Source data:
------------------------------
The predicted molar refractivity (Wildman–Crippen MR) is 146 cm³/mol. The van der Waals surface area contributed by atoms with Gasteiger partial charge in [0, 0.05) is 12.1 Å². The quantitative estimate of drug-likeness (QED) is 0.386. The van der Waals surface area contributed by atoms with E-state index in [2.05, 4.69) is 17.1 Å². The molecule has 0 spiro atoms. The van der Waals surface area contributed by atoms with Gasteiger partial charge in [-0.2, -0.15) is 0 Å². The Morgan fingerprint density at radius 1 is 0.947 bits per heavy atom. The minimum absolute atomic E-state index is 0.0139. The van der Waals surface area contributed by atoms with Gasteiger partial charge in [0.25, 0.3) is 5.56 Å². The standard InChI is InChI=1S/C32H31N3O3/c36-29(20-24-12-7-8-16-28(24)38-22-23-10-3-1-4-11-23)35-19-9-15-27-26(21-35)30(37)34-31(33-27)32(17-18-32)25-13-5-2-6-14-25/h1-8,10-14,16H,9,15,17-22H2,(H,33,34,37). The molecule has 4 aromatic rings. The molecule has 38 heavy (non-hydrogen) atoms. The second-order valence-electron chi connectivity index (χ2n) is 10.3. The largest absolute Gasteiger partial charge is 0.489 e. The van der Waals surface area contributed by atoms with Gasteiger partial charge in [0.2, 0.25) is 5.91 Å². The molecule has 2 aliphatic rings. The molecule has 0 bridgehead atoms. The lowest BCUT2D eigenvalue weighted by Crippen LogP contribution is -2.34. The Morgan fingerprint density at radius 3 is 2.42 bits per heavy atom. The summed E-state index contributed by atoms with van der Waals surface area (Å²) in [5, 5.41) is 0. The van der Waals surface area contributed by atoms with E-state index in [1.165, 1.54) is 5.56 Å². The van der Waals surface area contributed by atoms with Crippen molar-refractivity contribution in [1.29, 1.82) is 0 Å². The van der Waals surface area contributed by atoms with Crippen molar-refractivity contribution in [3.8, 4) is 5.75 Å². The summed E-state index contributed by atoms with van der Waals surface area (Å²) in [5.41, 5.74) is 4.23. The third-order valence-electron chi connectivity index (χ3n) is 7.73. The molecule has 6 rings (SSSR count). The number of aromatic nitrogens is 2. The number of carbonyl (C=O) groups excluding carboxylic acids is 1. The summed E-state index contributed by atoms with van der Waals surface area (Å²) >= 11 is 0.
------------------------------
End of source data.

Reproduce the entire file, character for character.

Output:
The predicted molar refractivity (Wildman–Crippen MR) is 146 cm³/mol. The van der Waals surface area contributed by atoms with Gasteiger partial charge in [0, 0.05) is 12.1 Å². The quantitative estimate of drug-likeness (QED) is 0.386. The van der Waals surface area contributed by atoms with E-state index in [2.05, 4.69) is 17.1 Å². The molecule has 0 spiro atoms. The van der Waals surface area contributed by atoms with Gasteiger partial charge in [-0.2, -0.15) is 0 Å². The Morgan fingerprint density at radius 1 is 0.947 bits per heavy atom. The minimum absolute atomic E-state index is 0.0139. The van der Waals surface area contributed by atoms with Gasteiger partial charge in [0.25, 0.3) is 5.56 Å². The standard InChI is InChI=1S/C32H31N3O3/c36-29(20-24-12-7-8-16-28(24)38-22-23-10-3-1-4-11-23)35-19-9-15-27-26(21-35)30(37)34-31(33-27)32(17-18-32)25-13-5-2-6-14-25/h1-8,10-14,16H,9,15,17-22H2,(H,33,34,37). The molecule has 4 aromatic rings. The molecule has 38 heavy (non-hydrogen) atoms. The second-order valence-electron chi connectivity index (χ2n) is 10.3. The largest absolute Gasteiger partial charge is 0.489 e. The van der Waals surface area contributed by atoms with Gasteiger partial charge in [0.2, 0.25) is 5.91 Å². The molecule has 2 aliphatic rings. The molecule has 0 bridgehead atoms. The lowest BCUT2D eigenvalue weighted by Crippen LogP contribution is -2.34. The Morgan fingerprint density at radius 3 is 2.42 bits per heavy atom. The summed E-state index contributed by atoms with van der Waals surface area (Å²) in [5, 5.41) is 0. The van der Waals surface area contributed by atoms with E-state index in [1.165, 1.54) is 5.56 Å². The van der Waals surface area contributed by atoms with Crippen molar-refractivity contribution in [1.29, 1.82) is 0 Å². The van der Waals surface area contributed by atoms with Crippen molar-refractivity contribution in [3.8, 4) is 5.75 Å². The summed E-state index contributed by atoms with van der Waals surface area (Å²) in [5.41, 5.74) is 4.23. The third-order valence-electron chi connectivity index (χ3n) is 7.73. The molecule has 6 rings (SSSR count). The number of aromatic nitrogens is 2. The number of carbonyl (C=O) groups excluding carboxylic acids is 1. The summed E-state index contributed by atoms with van der Waals surface area (Å²) >= 11 is 0.